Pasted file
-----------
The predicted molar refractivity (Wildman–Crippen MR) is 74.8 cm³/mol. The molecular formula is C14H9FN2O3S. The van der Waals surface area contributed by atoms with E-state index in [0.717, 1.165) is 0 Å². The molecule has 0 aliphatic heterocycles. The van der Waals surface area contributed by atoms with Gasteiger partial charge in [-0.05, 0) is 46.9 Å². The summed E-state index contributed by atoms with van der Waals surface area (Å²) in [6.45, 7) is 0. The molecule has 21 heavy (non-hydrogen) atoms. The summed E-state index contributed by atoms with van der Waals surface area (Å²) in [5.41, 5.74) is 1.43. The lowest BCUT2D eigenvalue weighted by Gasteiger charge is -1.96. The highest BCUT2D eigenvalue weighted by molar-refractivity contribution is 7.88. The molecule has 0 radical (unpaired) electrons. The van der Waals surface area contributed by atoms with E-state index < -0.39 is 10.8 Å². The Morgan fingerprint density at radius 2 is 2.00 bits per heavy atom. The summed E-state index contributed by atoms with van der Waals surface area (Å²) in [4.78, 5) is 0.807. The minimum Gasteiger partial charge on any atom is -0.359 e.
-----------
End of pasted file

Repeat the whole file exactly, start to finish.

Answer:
The predicted molar refractivity (Wildman–Crippen MR) is 74.8 cm³/mol. The molecular formula is C14H9FN2O3S. The van der Waals surface area contributed by atoms with E-state index in [0.717, 1.165) is 0 Å². The molecule has 0 aliphatic heterocycles. The van der Waals surface area contributed by atoms with Gasteiger partial charge in [-0.05, 0) is 46.9 Å². The summed E-state index contributed by atoms with van der Waals surface area (Å²) in [6.45, 7) is 0. The molecule has 21 heavy (non-hydrogen) atoms. The summed E-state index contributed by atoms with van der Waals surface area (Å²) in [5.41, 5.74) is 1.43. The lowest BCUT2D eigenvalue weighted by Gasteiger charge is -1.96. The highest BCUT2D eigenvalue weighted by molar-refractivity contribution is 7.88. The molecule has 0 radical (unpaired) electrons. The van der Waals surface area contributed by atoms with E-state index < -0.39 is 10.8 Å². The Morgan fingerprint density at radius 2 is 2.00 bits per heavy atom. The summed E-state index contributed by atoms with van der Waals surface area (Å²) in [4.78, 5) is 0.807. The minimum Gasteiger partial charge on any atom is -0.359 e.